Baseball: Simeon’s Corey Ray plays in all-star game, wants to be ambassador of the sport

Story Image Corey Ray sprints to first base after a solid hit in the Under Armour All-America Game. | Patrick Gleason ~ For Sun-Times Media
Story Image

Updated: August 22, 2012 10:08AM

Corey Ray enjoys the perks that come with being an elite high school athlete.

In the days leading up to Saturday’s Under Armour All-Star Game at Wrigley Field, Ray got the chance to show off his skills to pro baseball scouts in a workout and he was treated to Dave and Buster’s.

But the coolest part of the experience for the Simeon senior outfielder? Just walking through the gates into the National League’s oldest ballpark and soaking up some baseball history.

“This is my first time ever [at Wrigley],” Ray said before Saturday’s game, which featured prospects from 19 states, Puerto Rico and the Dominican Republic. “I like the Cubs, but I’ve never come to any games. I can’t wait to get on the field and play the game in front of all the fans that have come to support me.”

Ray started for the National Team and was 0-for-3 in a 7-6 loss to the Americans. But the results mattered less than the chance to add another memory to a career that had a rather humble start around a dozen years ago.

“When I was younger, my dad’s friend needed a child to play left field,” Ray said. “I loved it so much I never stopped playing.”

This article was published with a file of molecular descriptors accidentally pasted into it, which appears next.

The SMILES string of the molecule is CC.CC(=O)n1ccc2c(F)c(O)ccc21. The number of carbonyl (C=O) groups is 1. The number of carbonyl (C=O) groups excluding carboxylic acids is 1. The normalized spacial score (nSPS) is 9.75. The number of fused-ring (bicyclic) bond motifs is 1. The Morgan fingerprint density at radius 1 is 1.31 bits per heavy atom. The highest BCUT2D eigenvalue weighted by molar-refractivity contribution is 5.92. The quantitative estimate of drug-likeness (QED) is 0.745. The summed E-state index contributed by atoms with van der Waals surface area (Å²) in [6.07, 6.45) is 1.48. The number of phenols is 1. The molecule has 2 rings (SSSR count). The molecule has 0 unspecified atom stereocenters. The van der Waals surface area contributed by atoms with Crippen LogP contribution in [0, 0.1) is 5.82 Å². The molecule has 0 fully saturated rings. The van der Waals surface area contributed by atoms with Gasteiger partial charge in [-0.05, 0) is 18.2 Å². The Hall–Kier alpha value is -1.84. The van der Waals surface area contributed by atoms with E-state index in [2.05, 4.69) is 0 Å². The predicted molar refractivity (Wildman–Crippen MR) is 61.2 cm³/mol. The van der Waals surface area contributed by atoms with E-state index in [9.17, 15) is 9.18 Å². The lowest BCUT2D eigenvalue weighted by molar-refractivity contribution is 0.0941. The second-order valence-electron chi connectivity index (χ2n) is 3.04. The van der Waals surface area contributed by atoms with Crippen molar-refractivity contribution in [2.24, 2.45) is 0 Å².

Now he’s one of the state’s top prospects in the Class of 2013, rated No. 4 by Prep Baseball Report magazine and committed to defending Big East regular-season champ Louisville.

The idea that any of this was possible was planted in Ray’s head when he arrived at Simeon.

“Coming into my freshman year, my coach — he really pushed me,” the 5-foot-10, 165-pounder said. “He told me if I worked hard, I could make a lot of money playing this game. I want to make a lot of money, so that’s what I do — work hard.”

He works not just to further his own career, but to be an ambassador for a game that could use a few in Chicago.

“Baseball is a lost cause in the inner city, it really is,” Ray said. “When I see someone young who has some talent in baseball, I try to push them, teach them — try to show them this is a really fun game.”

The fun doesn’t come without effort, though. Saturday’s game was the last major event on Ray’s calendar for the summer, meaning it’s time to start getting ready for next season.

“I don’t feel like I’m good enough at anything,” he said. “I’m going to work on everything this winter. ... I’m going to start doing yoga, I’m going to start lifting, doing a lot of sprints, arm work.”

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